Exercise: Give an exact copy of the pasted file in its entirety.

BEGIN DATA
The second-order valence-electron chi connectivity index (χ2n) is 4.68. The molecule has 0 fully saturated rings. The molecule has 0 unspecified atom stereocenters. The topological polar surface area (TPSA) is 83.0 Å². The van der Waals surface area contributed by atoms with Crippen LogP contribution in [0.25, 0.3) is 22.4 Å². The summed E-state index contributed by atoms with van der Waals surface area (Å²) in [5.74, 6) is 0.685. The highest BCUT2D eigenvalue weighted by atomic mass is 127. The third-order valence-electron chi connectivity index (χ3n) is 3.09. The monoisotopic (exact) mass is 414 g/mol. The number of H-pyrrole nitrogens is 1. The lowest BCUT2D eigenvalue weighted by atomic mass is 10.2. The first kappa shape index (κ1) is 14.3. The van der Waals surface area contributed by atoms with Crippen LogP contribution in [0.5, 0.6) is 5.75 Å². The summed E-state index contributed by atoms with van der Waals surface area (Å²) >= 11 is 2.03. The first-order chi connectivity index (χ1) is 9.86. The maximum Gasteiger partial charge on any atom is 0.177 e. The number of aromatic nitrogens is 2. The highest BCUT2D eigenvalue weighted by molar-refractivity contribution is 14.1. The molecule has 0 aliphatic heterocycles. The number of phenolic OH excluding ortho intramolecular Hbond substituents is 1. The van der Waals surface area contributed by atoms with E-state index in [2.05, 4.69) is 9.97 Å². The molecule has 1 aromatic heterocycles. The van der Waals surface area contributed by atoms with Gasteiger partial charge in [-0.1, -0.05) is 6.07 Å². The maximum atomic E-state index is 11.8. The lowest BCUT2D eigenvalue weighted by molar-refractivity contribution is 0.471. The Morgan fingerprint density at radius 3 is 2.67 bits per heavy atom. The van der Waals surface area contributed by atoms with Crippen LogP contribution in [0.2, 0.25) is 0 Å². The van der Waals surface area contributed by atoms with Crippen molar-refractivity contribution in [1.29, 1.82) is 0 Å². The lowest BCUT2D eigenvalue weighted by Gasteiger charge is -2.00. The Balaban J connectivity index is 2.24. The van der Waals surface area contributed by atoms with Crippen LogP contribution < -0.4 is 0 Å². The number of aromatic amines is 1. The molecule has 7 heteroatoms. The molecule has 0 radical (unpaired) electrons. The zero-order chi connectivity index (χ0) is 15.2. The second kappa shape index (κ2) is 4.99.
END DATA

The second-order valence-electron chi connectivity index (χ2n) is 4.68. The molecule has 0 fully saturated rings. The molecule has 0 unspecified atom stereocenters. The topological polar surface area (TPSA) is 83.0 Å². The van der Waals surface area contributed by atoms with Crippen LogP contribution in [0.25, 0.3) is 22.4 Å². The summed E-state index contributed by atoms with van der Waals surface area (Å²) in [5.74, 6) is 0.685. The highest BCUT2D eigenvalue weighted by atomic mass is 127. The third-order valence-electron chi connectivity index (χ3n) is 3.09. The monoisotopic (exact) mass is 414 g/mol. The number of H-pyrrole nitrogens is 1. The lowest BCUT2D eigenvalue weighted by atomic mass is 10.2. The first kappa shape index (κ1) is 14.3. The van der Waals surface area contributed by atoms with Crippen LogP contribution in [0.5, 0.6) is 5.75 Å². The summed E-state index contributed by atoms with van der Waals surface area (Å²) >= 11 is 2.03. The first-order chi connectivity index (χ1) is 9.86. The maximum Gasteiger partial charge on any atom is 0.177 e. The number of aromatic nitrogens is 2. The highest BCUT2D eigenvalue weighted by molar-refractivity contribution is 14.1. The molecule has 0 aliphatic heterocycles. The number of phenolic OH excluding ortho intramolecular Hbond substituents is 1. The van der Waals surface area contributed by atoms with E-state index in [2.05, 4.69) is 9.97 Å². The molecule has 1 aromatic heterocycles. The van der Waals surface area contributed by atoms with Gasteiger partial charge in [-0.1, -0.05) is 6.07 Å². The maximum atomic E-state index is 11.8. The lowest BCUT2D eigenvalue weighted by molar-refractivity contribution is 0.471. The Morgan fingerprint density at radius 3 is 2.67 bits per heavy atom. The van der Waals surface area contributed by atoms with Crippen LogP contribution in [0.2, 0.25) is 0 Å². The van der Waals surface area contributed by atoms with Crippen molar-refractivity contribution in [1.29, 1.82) is 0 Å². The lowest BCUT2D eigenvalue weighted by Gasteiger charge is -2.00. The Balaban J connectivity index is 2.24. The van der Waals surface area contributed by atoms with Crippen LogP contribution < -0.4 is 0 Å². The number of aromatic amines is 1. The molecule has 7 heteroatoms. The molecule has 0 radical (unpaired) electrons. The zero-order chi connectivity index (χ0) is 15.2. The second kappa shape index (κ2) is 4.99.